Linked by Daniel Campos Fernández on Thu 11th Nov 2004 20:44 UTC
General Development For a few years, I've been working in the real world, I mean the enterprise world, sorry. In every company I've worked for, they offered me the opportunity to learn a lot of new things, or at least that's what they always said in the first meeting before sending me to be just another company programmer. But in fact I've learned some very important things, just not about programming. I had to learn about these things on my own, about the needs of a real company in the real world.
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Gambas is needed!
by r_a_trip on Fri 12th Nov 2004 12:26 UTC

Gambas looks like a neat little package. I've looked in to it briefly around the 0.93 stages, but it was prone to crashing back then. Due to the lack of comprehensive offline documentation and relatively little time I didn't get to look at it further.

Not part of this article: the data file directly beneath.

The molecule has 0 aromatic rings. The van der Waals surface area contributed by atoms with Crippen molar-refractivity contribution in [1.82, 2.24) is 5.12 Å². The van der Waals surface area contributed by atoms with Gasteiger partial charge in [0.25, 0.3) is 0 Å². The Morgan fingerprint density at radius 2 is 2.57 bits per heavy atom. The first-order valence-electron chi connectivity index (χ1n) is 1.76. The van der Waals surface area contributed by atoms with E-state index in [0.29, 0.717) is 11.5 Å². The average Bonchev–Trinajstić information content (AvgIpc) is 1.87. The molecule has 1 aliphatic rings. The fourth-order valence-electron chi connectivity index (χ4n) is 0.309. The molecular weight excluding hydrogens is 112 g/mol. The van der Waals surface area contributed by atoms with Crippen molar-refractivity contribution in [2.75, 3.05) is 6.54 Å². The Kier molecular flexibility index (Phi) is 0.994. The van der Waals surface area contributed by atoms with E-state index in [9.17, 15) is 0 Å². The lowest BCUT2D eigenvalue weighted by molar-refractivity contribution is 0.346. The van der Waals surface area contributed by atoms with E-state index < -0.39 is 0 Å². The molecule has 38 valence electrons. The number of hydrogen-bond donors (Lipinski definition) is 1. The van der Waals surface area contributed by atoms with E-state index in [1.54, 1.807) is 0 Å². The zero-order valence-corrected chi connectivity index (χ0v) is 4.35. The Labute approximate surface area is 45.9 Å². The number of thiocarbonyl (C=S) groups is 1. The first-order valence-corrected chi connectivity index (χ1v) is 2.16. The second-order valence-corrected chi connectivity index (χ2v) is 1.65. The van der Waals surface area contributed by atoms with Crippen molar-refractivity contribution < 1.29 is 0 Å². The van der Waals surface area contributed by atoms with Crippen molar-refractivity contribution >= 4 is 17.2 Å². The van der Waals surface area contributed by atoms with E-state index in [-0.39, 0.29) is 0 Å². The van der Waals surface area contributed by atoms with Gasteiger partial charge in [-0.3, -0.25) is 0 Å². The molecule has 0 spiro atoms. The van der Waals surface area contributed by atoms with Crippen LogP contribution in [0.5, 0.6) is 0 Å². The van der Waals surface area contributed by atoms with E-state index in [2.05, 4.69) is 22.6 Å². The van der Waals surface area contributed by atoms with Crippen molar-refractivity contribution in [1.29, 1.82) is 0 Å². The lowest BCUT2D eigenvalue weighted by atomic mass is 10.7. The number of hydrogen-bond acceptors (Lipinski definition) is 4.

Back then I allready thought this had potential to get big. It can fill a void that has been glaring in GNU/Linux for ages. "Normal" people don't have tools to make little programs that do the job on GNU/Linux. Ofcourse their is the KDE Kommander project, but it is heavily bounded to the KDE environment. Gambas is a separate environment with good interfacing to the outside world.

Before I hear our fellow GNU/Linux hackers scream, no, this won't be a tool for performing the black arts of high programming. It doesn't need to be.

Most people have a rough understanding of what they would like a computer to do and a large percentage of that group is willing to whip something up if it was easy enough. What that group is not willing to do is learning how to program in C, C++, C#, Java and muck about with toolchains.

Gambas allows for writing powerful little tools with minimal efforts. When it can interface with more toolkits, we could see a significant rise in enduser applications. It would be what GNU/Linux is desperately needing. The basic plumbing of GNU/Linux is ready, but now the top layer needs to be finished. An easy environment like Gambas could provide for the means to make the Desktop space broadly usable.

When they can get around to get Sams or O'Reilly to publish the "Programming with Gambas 1.0" I can see this tool become a mainstay on every average GNU/Linux desktop.